After that we drove to New Romney to ride a little/big train [Romney, Hythe, & Dymchurch Railway]. This railroad links perhaps six towns. We got there late and rode from the middle of the line to one end and back. The cars are less than a yard wide, and Lisa is almost as tall as they are, yet you can crumple yourself up and get inside the cars.
John found out that it is more than just a tourist thing – school children ride on it to get to and from school, and they run a special for shoppers on Fridays. Each car can hold about a dozen people. This was $’s fourth train ride.
We enjoyed watching the engine and tender on the turntable. I don’t have a good photo here of the train driver (engineer), but everyone enjoyed watching him. He was a dwarf and perfectly sized for that engine.
My parents arrive Wednesday, so if you don’t hear from us, you’ll know we’ve been busy.
Our conversation turned into a contest, which I lost. I was laughing at myself and shared what I did at the bathroom sink. I used a hair band to keep hair away from my face. After washing my face, I raked the band off and tossed it in the waste basket instead of putting it back in the drawer. It had served me well for several years and did not deserve that treatment. I quickly retrieved it and almost apologized to it.
John said he had done something similar. He opened the garbage pail to empty the coffee filter. After shaking out the grounds, he threw in the permanent filter, as well.
The clear winner was son John $pencer. He broke his silence at the mention of coffee. He was taking care of two chores at once – putting away clean socks and emptying coffee grounds. You can imagine where this is going, can’t you? He threw his socks in the trash and realized something was not quite right when he dumped coffee grounds all over his clean t-shirts.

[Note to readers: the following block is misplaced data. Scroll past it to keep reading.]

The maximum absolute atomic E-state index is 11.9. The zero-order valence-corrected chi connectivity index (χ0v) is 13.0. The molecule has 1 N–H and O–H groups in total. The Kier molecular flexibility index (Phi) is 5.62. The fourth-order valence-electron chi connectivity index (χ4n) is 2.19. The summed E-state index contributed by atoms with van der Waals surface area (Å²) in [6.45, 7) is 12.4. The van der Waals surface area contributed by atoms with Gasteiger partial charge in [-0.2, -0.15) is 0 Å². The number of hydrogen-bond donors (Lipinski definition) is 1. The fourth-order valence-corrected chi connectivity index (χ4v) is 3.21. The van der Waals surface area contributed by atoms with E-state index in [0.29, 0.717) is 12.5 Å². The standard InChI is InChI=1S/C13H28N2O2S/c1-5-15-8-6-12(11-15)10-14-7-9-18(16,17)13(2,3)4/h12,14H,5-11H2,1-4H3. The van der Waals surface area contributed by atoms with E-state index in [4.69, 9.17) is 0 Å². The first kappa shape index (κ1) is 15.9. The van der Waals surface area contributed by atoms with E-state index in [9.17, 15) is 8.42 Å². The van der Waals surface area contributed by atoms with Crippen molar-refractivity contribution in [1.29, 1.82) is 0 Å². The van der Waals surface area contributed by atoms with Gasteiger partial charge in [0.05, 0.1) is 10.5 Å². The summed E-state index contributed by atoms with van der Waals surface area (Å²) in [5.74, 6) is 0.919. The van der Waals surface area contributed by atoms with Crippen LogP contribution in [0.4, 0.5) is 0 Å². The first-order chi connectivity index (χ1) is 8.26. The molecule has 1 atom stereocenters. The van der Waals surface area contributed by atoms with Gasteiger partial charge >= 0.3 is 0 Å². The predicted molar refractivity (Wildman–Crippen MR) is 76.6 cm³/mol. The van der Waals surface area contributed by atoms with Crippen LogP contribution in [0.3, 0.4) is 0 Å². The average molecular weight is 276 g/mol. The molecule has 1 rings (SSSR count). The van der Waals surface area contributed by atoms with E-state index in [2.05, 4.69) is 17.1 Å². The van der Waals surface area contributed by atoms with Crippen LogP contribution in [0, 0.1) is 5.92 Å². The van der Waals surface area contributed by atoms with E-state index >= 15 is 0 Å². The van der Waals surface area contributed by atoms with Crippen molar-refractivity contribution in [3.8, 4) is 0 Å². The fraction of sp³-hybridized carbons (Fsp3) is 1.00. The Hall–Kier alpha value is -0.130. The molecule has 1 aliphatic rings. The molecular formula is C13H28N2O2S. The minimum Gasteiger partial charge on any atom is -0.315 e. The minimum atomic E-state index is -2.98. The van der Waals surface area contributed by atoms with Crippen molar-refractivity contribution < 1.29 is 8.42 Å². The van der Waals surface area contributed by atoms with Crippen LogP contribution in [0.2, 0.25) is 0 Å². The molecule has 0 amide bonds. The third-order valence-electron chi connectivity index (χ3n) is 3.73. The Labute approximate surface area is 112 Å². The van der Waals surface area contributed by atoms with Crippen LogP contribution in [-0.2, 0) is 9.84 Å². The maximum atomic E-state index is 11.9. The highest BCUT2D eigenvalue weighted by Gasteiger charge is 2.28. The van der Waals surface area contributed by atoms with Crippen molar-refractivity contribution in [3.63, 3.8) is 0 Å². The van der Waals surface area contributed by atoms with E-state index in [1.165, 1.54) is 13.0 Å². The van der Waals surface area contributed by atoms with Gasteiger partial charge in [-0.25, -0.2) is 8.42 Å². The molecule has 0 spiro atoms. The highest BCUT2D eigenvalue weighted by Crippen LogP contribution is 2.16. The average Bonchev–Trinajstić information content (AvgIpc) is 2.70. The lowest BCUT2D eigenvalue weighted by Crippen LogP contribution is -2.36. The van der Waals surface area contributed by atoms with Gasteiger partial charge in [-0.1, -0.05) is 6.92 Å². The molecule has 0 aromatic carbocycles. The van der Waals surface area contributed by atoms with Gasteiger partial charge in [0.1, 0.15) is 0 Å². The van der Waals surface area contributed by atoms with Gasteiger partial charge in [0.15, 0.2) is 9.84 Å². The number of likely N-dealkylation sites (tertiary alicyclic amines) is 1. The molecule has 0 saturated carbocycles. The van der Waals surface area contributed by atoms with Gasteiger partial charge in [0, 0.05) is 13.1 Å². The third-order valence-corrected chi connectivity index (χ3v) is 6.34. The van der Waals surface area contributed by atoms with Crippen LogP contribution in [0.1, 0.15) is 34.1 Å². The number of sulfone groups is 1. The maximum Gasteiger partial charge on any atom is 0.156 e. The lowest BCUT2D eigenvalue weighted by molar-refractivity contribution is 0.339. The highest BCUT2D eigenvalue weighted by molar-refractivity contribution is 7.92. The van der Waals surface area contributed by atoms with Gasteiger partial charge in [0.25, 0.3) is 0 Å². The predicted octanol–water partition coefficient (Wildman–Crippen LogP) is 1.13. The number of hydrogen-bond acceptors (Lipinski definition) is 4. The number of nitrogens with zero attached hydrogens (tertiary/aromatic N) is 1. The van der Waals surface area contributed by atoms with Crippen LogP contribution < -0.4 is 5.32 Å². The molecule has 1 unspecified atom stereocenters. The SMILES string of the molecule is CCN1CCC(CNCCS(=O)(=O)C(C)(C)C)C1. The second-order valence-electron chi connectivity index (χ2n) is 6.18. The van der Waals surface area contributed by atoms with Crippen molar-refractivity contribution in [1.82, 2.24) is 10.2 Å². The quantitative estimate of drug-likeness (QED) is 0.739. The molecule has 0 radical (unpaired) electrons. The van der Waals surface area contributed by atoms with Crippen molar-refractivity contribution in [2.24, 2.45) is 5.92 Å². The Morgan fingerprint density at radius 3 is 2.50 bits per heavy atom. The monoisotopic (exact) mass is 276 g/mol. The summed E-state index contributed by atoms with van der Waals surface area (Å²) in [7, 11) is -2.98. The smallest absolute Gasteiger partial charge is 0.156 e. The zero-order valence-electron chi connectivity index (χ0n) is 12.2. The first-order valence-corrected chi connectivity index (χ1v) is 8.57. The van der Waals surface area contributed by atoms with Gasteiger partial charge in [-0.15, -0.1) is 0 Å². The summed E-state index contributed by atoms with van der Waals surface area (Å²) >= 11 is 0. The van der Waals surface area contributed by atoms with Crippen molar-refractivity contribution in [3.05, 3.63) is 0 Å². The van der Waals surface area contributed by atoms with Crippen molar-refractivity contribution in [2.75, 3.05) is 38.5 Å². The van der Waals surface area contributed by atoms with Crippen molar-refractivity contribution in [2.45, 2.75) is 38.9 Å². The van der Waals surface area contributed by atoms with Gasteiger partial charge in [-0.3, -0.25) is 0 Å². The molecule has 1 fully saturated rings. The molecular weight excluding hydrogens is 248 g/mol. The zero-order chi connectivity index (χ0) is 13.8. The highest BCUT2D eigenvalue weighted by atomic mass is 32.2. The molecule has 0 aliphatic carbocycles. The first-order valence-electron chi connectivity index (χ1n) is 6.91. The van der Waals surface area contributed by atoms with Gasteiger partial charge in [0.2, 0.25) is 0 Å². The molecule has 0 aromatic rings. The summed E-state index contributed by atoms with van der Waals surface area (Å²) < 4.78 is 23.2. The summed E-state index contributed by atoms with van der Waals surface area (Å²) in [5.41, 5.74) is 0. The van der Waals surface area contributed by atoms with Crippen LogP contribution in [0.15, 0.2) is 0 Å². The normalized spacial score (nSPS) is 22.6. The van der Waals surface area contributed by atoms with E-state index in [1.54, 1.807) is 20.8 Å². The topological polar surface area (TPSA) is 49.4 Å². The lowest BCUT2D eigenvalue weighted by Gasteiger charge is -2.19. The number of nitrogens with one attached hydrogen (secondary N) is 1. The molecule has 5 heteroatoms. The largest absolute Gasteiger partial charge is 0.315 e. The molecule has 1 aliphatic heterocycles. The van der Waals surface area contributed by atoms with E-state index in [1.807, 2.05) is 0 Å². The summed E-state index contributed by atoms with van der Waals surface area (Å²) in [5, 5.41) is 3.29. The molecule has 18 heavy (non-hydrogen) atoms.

Have any of you carelessly tossed away something by accident and quickly retrieved it? We can’t be the only ones!
We finally met John’s sister Chris and husband Steve from South Carolina to celebrate all our birthdays. Four times a year we plan to get together, but many things intervened this past year. Chris arranged to have the other sister, Barbara and husband Thom, join us with a video call from New York. It was like old times to have the six of us chatting.
Rain was pelting the area when we were ready to leave, so we waited for it to let up. This is the only picture I took of brother and sister together.
I always try to take a photo of people when they walk to the creek with us. Today was debut day for Sadie! We were testing her new leash, and it worked well.
Logan came over after going to school on line. He was here when John $pencer gave Sadie a bath and could see the peanut butter trick firsthand.
I got tickled when Logan said he was going to balance a balloon on his nose. The flash worked for the first shot and not for the second. I was lucky to catch the moment, even if the lighting was not good.
My name is Suki, my human is a writer, and this is about my world. The world according to Suki The Cat. My humans smell funny, look weird, and I can't understand a thing they say, but they feed me, so hey, what are you gonna do?